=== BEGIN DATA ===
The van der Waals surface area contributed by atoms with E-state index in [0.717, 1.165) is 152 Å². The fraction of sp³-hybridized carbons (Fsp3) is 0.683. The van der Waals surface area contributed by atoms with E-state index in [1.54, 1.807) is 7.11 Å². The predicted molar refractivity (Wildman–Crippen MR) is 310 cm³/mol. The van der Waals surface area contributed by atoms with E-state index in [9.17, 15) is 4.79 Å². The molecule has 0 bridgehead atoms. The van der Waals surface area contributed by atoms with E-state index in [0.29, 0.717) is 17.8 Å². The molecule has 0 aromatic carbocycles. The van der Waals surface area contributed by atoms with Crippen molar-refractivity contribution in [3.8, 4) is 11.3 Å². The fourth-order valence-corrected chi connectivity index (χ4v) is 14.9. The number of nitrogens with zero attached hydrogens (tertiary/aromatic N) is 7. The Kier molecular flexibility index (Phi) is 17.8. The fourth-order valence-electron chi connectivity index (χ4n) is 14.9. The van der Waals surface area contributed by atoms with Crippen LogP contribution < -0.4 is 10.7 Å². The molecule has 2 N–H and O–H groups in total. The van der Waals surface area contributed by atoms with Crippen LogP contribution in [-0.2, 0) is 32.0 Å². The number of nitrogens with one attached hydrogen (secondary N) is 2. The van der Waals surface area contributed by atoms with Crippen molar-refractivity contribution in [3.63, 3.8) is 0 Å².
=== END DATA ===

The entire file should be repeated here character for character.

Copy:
The van der Waals surface area contributed by atoms with E-state index in [0.717, 1.165) is 152 Å². The fraction of sp³-hybridized carbons (Fsp3) is 0.683. The van der Waals surface area contributed by atoms with E-state index in [1.54, 1.807) is 7.11 Å². The predicted molar refractivity (Wildman–Crippen MR) is 310 cm³/mol. The van der Waals surface area contributed by atoms with E-state index in [9.17, 15) is 4.79 Å². The molecule has 0 bridgehead atoms. The van der Waals surface area contributed by atoms with E-state index in [0.29, 0.717) is 17.8 Å². The molecule has 0 aromatic carbocycles. The van der Waals surface area contributed by atoms with Crippen molar-refractivity contribution in [3.8, 4) is 11.3 Å². The fourth-order valence-corrected chi connectivity index (χ4v) is 14.9. The number of nitrogens with zero attached hydrogens (tertiary/aromatic N) is 7. The Kier molecular flexibility index (Phi) is 17.8. The fourth-order valence-electron chi connectivity index (χ4n) is 14.9. The van der Waals surface area contributed by atoms with Crippen LogP contribution < -0.4 is 10.7 Å². The molecule has 2 N–H and O–H groups in total. The van der Waals surface area contributed by atoms with Crippen LogP contribution in [-0.2, 0) is 32.0 Å². The number of nitrogens with one attached hydrogen (secondary N) is 2. The van der Waals surface area contributed by atoms with Crippen molar-refractivity contribution in [3.63, 3.8) is 0 Å².